Sunday, June 18, 2006

Unity in Disagreement (Part II)

Just to clarify something: The point of my previous post was not whether the Democrats have plans or ideas but that those plans and ideas cannot coalesce into a unifying platform for the party so long as major segments of the party are simply unwilling to engage other segments seriously about the very serious problems this country is facing. Unfortunately, some of those segments reflexively reject such engagement because they think even acknowledging the other segment is somehow a surrender to their position.

And this isn't just an indictment of the "Peter Beinart wing" (though I can see how my previous post could be seen that way). I've met plenty of anti-war leftists who are are similarly unwilling to engage seriously with those with whom they disagree.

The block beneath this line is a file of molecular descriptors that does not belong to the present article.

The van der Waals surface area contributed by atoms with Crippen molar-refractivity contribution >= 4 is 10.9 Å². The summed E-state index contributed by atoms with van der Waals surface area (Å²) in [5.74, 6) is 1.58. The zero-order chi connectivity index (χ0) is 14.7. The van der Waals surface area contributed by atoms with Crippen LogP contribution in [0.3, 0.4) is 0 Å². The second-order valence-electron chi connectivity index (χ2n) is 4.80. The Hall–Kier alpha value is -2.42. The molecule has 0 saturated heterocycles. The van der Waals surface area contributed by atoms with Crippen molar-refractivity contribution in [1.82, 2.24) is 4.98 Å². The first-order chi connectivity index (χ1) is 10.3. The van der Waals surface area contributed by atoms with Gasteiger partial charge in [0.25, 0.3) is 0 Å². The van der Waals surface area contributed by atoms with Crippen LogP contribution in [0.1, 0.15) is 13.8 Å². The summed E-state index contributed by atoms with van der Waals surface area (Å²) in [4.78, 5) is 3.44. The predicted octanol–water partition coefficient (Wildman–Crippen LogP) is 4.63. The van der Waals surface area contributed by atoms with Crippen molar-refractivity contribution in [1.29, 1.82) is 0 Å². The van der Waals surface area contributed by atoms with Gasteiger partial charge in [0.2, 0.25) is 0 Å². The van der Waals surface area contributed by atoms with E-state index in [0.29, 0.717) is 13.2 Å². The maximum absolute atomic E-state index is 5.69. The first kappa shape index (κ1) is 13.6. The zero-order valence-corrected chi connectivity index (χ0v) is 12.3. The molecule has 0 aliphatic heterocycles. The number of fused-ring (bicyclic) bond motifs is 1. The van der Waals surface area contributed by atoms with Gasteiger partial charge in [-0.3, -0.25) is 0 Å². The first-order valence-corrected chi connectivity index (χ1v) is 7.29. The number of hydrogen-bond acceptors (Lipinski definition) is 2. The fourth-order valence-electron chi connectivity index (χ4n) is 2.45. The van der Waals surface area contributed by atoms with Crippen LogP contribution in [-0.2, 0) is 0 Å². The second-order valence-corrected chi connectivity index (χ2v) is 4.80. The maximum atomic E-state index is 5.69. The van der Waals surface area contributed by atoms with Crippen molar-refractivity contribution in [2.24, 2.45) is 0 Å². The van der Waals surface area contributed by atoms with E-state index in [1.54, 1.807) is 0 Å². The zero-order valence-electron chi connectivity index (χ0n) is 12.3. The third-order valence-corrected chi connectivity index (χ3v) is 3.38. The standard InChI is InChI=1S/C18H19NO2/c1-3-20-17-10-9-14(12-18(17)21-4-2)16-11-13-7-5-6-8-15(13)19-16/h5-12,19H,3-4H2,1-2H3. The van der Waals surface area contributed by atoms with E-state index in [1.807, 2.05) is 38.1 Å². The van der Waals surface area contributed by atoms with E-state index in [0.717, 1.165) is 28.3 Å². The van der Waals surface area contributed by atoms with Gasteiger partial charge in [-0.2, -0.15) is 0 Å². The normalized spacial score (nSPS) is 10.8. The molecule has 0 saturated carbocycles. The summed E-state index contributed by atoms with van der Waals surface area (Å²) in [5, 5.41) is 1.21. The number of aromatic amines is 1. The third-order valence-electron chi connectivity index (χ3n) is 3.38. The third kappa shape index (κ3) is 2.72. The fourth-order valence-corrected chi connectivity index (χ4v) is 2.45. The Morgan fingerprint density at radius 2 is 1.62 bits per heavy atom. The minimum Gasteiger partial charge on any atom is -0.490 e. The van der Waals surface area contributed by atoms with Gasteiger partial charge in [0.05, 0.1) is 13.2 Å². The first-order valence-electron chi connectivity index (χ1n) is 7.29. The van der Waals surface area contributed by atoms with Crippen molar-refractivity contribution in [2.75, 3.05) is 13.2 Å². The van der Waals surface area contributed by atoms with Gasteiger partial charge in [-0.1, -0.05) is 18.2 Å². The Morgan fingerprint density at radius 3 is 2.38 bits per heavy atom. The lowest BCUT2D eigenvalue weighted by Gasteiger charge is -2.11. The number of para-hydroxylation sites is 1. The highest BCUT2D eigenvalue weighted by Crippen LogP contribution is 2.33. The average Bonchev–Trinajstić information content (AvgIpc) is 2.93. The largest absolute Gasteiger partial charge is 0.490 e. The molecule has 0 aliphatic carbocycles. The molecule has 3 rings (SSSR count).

Democrats have allowed critics, both internal and external, to define what are "acceptable" ideas to discuss, needlessly hobbling our ability to even begin to form a serious, unifying vision for the party.

I'm not calling for anyone to embrace anyone else's ideas on what should be done about Iraq. I'm simply asking people to call bullshit anytime someone requires them to reflexively condemn certain positions even if (especially if) they really do disagree with them.

Republicans want Democrats to fight with each other about the ground rules for the discussion. They know that this will prevent us from having the discussion. Democrats should not fall into that trap. They should reject outright the suggestion that to talk seriously with someone about his ideas is, ipso facto, an endorsement of those ideas.

Adults discuss their disagreements. That is what makes them adults.


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